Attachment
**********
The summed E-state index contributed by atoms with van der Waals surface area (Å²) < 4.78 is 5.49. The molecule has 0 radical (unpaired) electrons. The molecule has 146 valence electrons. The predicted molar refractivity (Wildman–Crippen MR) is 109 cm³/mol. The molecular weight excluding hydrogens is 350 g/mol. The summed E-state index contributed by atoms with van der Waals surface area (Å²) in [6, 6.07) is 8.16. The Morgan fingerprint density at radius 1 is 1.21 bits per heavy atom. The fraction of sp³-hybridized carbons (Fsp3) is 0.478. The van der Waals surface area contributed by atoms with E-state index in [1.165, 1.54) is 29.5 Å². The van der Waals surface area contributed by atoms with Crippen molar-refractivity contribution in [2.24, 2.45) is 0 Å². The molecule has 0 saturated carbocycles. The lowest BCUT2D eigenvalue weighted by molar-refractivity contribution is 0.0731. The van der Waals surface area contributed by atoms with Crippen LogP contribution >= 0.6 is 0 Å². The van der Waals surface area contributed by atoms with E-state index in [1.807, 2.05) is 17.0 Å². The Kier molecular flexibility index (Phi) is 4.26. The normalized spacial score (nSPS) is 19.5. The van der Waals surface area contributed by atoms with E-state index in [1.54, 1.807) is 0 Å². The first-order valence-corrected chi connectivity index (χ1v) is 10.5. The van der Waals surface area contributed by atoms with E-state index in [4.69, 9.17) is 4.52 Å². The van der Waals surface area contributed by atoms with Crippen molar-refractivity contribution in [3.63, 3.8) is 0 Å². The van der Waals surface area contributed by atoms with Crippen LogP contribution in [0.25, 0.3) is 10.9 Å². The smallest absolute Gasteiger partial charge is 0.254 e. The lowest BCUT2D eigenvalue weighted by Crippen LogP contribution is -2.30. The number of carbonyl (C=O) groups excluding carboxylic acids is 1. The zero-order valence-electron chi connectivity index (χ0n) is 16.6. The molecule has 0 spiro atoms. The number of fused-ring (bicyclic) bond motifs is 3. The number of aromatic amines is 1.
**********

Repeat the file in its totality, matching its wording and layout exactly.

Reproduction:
The summed E-state index contributed by atoms with van der Waals surface area (Å²) < 4.78 is 5.49. The molecule has 0 radical (unpaired) electrons. The molecule has 146 valence electrons. The predicted molar refractivity (Wildman–Crippen MR) is 109 cm³/mol. The molecular weight excluding hydrogens is 350 g/mol. The summed E-state index contributed by atoms with van der Waals surface area (Å²) in [6, 6.07) is 8.16. The Morgan fingerprint density at radius 1 is 1.21 bits per heavy atom. The fraction of sp³-hybridized carbons (Fsp3) is 0.478. The van der Waals surface area contributed by atoms with E-state index in [1.165, 1.54) is 29.5 Å². The van der Waals surface area contributed by atoms with Crippen molar-refractivity contribution in [2.24, 2.45) is 0 Å². The molecule has 0 saturated carbocycles. The lowest BCUT2D eigenvalue weighted by molar-refractivity contribution is 0.0731. The van der Waals surface area contributed by atoms with Crippen LogP contribution >= 0.6 is 0 Å². The van der Waals surface area contributed by atoms with E-state index in [1.807, 2.05) is 17.0 Å². The Kier molecular flexibility index (Phi) is 4.26. The normalized spacial score (nSPS) is 19.5. The van der Waals surface area contributed by atoms with E-state index in [1.54, 1.807) is 0 Å². The first-order valence-corrected chi connectivity index (χ1v) is 10.5. The van der Waals surface area contributed by atoms with E-state index in [4.69, 9.17) is 4.52 Å². The van der Waals surface area contributed by atoms with Crippen molar-refractivity contribution in [3.63, 3.8) is 0 Å². The van der Waals surface area contributed by atoms with Crippen LogP contribution in [0.25, 0.3) is 10.9 Å². The smallest absolute Gasteiger partial charge is 0.254 e. The lowest BCUT2D eigenvalue weighted by Crippen LogP contribution is -2.30. The number of carbonyl (C=O) groups excluding carboxylic acids is 1. The zero-order valence-electron chi connectivity index (χ0n) is 16.6. The molecule has 0 spiro atoms. The number of fused-ring (bicyclic) bond motifs is 3. The number of aromatic amines is 1.